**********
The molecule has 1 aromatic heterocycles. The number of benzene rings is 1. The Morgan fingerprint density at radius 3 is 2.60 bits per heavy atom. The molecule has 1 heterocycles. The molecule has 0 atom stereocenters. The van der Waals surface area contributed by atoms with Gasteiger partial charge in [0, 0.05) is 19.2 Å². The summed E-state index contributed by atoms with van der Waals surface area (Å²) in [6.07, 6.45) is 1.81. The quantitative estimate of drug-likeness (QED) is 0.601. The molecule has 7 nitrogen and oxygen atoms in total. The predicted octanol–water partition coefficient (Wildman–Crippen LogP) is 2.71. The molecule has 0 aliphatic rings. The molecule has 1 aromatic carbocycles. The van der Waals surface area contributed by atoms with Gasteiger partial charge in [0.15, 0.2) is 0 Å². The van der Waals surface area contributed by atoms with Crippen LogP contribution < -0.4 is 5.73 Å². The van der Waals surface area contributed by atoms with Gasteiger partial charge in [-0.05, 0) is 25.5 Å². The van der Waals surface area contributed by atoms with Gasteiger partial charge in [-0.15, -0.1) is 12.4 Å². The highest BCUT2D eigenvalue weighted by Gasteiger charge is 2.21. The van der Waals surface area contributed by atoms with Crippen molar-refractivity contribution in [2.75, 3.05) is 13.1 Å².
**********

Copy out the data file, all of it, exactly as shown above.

The molecule has 1 aromatic heterocycles. The number of benzene rings is 1. The Morgan fingerprint density at radius 3 is 2.60 bits per heavy atom. The molecule has 1 heterocycles. The molecule has 0 atom stereocenters. The van der Waals surface area contributed by atoms with Gasteiger partial charge in [0, 0.05) is 19.2 Å². The summed E-state index contributed by atoms with van der Waals surface area (Å²) in [6.07, 6.45) is 1.81. The quantitative estimate of drug-likeness (QED) is 0.601. The molecule has 7 nitrogen and oxygen atoms in total. The predicted octanol–water partition coefficient (Wildman–Crippen LogP) is 2.71. The molecule has 0 aliphatic rings. The molecule has 1 aromatic carbocycles. The van der Waals surface area contributed by atoms with Gasteiger partial charge in [0.15, 0.2) is 0 Å². The van der Waals surface area contributed by atoms with Crippen LogP contribution < -0.4 is 5.73 Å². The van der Waals surface area contributed by atoms with Gasteiger partial charge in [-0.05, 0) is 25.5 Å². The van der Waals surface area contributed by atoms with Gasteiger partial charge in [-0.15, -0.1) is 12.4 Å². The highest BCUT2D eigenvalue weighted by Gasteiger charge is 2.21. The van der Waals surface area contributed by atoms with Crippen molar-refractivity contribution in [2.75, 3.05) is 13.1 Å².